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Sex-dependent circadian alterations of both central and peripheral clock genes expression and gut-microbiota composition during activity-based anorexia in mice.

RATIONALE: Patients with anorexia nervosa (AN) often present sleep disorders and circadian hormonal dysregulation. The role of the microbiota-gut-brain axis in the regulation of feeding behavior has emerged during the last decades but its relationships with the circadian rhythm remains poorly documented. Thus, we aimed to characterize the circadian clock genes expression in peripheral and central tissues in the activity-based anorexia mouse model (ABA), as well as the dynamics of the gut-microbiota composition.

METHODS: From day 1 to day 17, male and female C57Bl/6 mice were submitted or not to the ABA protocol (ABA and control (CT) groups), which combines a progressive limited access to food and a free access to a running wheel. At day 17, fasted CT and ABA mice were euthanized after either resting (EoR) or activity (EoA) phase (n = 10-12 per group). Circadian clock genes expression was assessed by RT-qPCR on peripheral (liver, colon and ileum) and central (hypothalamic suprachiasmatic nucleus or SCN) tissues. Cecal bacterial taxa abundances were evaluated by qPCR. Data were compared by two-way ANOVA followed by post-tests.

RESULTS: ABA mice exhibited a lower food intake, a body weight loss and an increase of diurnal physical activity that differ according with the sex. Interestingly, in the SCN, only ABA female mice exhibited altered circadian clock genes expression (Bmal1, Per1, Per2, Cry1, Cry2). In the intestinal tract, modification of clock genes expression was also more marked in females compared to males. For instance, in the ileum, female mice showed alteration of Bmal1, Clock, Per1, Per2, Cry1, Cry2 and Rev-erbα mRNA levels, while only Per2 and Cry1 mRNAs were affected by ABA model in males. By contrast, in the liver, clock genes expression was more markedly affected in males compared to females in response to ABA. Finally, circadian variations of gut-bacteria abundances were observed in both male and female mice and sex-dependent alteration were observed in response to the ABA model.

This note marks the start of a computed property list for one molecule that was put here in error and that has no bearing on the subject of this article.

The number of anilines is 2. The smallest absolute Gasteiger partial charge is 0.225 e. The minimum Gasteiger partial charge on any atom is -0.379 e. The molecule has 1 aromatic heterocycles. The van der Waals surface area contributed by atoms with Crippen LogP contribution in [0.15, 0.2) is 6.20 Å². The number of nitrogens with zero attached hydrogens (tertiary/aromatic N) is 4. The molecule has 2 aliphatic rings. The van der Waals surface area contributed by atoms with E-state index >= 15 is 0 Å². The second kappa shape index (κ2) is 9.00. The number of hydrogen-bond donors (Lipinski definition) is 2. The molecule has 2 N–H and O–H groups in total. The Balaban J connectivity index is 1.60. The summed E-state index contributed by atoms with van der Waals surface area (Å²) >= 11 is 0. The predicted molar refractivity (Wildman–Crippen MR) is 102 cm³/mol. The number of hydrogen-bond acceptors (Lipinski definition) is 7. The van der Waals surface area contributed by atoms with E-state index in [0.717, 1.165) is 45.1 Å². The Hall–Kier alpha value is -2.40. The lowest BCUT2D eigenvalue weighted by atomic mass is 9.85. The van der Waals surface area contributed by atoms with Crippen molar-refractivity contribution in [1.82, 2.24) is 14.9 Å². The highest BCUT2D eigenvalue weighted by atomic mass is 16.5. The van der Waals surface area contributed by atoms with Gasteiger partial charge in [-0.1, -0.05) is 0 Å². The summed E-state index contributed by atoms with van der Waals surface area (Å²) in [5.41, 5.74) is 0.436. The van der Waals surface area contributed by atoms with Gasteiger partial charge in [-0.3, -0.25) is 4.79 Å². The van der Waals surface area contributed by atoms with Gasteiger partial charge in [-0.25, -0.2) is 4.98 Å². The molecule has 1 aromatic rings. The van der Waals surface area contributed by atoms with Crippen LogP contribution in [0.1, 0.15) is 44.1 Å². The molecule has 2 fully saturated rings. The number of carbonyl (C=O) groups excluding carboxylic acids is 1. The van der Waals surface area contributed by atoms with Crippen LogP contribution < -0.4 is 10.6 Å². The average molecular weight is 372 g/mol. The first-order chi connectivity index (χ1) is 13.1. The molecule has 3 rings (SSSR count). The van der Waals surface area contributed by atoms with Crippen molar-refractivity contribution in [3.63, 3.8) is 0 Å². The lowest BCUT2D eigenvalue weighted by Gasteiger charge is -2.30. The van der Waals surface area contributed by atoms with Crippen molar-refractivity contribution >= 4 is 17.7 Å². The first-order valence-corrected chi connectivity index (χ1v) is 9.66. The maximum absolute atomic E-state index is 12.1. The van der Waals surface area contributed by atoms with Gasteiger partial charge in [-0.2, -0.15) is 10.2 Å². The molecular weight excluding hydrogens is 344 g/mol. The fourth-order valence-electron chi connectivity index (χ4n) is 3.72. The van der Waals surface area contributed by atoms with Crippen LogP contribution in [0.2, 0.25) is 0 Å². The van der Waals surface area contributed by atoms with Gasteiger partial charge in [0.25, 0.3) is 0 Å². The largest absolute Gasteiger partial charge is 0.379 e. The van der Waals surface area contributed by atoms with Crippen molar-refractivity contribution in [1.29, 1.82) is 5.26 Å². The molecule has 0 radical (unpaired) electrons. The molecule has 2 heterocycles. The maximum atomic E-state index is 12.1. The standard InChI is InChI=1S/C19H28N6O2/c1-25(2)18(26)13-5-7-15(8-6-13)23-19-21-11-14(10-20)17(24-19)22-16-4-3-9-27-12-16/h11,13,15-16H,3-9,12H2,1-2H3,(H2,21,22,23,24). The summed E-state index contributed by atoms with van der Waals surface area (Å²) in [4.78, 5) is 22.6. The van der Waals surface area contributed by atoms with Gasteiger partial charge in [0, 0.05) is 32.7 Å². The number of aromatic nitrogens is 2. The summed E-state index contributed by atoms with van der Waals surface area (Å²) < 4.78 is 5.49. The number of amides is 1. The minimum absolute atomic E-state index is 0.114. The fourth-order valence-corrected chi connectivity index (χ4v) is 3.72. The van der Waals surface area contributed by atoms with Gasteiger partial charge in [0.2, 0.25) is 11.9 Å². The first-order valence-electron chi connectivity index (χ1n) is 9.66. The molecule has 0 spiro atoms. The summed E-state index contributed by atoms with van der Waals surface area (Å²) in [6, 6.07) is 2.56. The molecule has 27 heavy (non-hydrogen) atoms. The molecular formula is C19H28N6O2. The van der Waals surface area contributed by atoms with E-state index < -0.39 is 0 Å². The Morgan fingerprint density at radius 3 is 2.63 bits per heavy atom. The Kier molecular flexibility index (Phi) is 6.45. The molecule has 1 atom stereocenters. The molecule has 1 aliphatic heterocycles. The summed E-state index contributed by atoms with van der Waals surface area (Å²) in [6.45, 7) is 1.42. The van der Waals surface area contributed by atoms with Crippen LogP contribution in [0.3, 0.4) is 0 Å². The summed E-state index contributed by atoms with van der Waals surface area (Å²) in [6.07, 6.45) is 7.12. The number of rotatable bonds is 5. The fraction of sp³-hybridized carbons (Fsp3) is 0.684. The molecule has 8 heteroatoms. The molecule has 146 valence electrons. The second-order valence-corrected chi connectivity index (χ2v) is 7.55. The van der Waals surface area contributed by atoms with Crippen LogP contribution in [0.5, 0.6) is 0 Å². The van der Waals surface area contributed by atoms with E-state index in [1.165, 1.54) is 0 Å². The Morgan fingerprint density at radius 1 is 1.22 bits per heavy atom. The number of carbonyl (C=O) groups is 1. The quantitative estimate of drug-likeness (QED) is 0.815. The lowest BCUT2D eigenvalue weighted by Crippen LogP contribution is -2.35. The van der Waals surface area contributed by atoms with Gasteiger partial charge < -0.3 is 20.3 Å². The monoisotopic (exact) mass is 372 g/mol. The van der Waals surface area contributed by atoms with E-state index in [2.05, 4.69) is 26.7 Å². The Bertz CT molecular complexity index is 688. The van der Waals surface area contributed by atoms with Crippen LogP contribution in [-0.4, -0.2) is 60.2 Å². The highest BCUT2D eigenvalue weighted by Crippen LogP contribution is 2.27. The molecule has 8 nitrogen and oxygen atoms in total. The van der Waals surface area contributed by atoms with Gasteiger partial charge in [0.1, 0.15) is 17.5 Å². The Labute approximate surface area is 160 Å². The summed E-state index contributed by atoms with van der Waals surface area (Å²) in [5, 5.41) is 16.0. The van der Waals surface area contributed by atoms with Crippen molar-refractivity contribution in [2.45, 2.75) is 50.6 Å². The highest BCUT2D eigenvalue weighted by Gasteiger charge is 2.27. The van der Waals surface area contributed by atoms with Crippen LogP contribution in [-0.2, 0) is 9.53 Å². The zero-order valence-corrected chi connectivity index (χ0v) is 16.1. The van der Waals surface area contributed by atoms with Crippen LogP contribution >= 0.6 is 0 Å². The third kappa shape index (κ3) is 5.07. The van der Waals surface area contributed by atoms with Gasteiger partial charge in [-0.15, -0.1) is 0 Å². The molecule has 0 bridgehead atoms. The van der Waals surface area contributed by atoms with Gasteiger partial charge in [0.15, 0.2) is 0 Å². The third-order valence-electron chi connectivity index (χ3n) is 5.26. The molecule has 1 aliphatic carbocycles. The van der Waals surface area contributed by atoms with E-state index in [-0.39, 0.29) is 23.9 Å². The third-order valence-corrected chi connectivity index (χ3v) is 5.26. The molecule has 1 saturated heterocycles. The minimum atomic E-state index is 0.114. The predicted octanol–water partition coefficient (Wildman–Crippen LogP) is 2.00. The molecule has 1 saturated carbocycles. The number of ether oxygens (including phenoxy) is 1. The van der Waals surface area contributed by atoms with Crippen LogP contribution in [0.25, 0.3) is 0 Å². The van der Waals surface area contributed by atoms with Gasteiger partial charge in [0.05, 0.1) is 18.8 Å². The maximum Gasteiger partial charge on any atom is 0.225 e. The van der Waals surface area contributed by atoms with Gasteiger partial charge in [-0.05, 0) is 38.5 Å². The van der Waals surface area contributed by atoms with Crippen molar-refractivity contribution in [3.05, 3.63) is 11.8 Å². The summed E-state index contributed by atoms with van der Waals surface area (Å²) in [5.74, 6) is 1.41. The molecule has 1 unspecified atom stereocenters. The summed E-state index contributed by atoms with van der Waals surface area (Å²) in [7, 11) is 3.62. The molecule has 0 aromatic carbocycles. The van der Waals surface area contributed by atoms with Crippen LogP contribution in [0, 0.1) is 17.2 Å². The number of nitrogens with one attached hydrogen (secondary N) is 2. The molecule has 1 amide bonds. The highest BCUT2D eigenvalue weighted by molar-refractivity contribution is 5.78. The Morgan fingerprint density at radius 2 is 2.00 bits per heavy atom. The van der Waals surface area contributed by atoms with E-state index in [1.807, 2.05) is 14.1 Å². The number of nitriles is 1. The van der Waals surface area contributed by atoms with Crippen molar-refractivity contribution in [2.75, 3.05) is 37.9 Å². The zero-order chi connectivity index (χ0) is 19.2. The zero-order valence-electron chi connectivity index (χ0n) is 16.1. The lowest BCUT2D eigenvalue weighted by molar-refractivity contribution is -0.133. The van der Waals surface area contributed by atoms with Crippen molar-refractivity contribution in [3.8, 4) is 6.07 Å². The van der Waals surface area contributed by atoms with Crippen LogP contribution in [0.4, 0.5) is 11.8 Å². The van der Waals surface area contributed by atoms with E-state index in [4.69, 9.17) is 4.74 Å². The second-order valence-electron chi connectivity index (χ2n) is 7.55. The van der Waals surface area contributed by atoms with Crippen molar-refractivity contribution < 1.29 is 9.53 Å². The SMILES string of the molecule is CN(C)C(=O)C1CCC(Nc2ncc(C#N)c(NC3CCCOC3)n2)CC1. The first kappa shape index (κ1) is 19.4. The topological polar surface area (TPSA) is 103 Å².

CONCLUSIONS: This study shows that alteration of circadian clock genes expression at both peripheral and central levels occurs in response to the ABA model. In addition, our data underline that circadian variations of the gut-microbiota composition are sex-dependent.

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